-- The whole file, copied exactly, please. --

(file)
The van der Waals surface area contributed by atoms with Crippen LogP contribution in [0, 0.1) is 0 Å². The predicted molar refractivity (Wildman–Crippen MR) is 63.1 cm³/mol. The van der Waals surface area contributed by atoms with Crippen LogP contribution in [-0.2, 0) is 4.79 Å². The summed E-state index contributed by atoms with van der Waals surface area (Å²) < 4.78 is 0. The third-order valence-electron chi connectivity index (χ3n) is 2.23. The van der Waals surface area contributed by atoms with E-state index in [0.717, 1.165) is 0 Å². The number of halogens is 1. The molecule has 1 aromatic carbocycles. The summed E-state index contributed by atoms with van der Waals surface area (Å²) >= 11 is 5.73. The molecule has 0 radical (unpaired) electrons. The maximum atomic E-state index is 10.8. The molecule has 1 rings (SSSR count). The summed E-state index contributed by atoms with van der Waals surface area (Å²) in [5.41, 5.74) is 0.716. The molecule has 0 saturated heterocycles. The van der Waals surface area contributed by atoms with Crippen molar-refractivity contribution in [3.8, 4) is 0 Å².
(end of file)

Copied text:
The van der Waals surface area contributed by atoms with Crippen LogP contribution in [0, 0.1) is 0 Å². The predicted molar refractivity (Wildman–Crippen MR) is 63.1 cm³/mol. The van der Waals surface area contributed by atoms with Crippen LogP contribution in [-0.2, 0) is 4.79 Å². The summed E-state index contributed by atoms with van der Waals surface area (Å²) < 4.78 is 0. The third-order valence-electron chi connectivity index (χ3n) is 2.23. The van der Waals surface area contributed by atoms with E-state index in [0.717, 1.165) is 0 Å². The number of halogens is 1. The molecule has 1 aromatic carbocycles. The summed E-state index contributed by atoms with van der Waals surface area (Å²) >= 11 is 5.73. The molecule has 0 radical (unpaired) electrons. The maximum atomic E-state index is 10.8. The molecule has 1 rings (SSSR count). The summed E-state index contributed by atoms with van der Waals surface area (Å²) in [5.41, 5.74) is 0.716. The molecule has 0 saturated heterocycles. The van der Waals surface area contributed by atoms with Crippen molar-refractivity contribution in [3.8, 4) is 0 Å².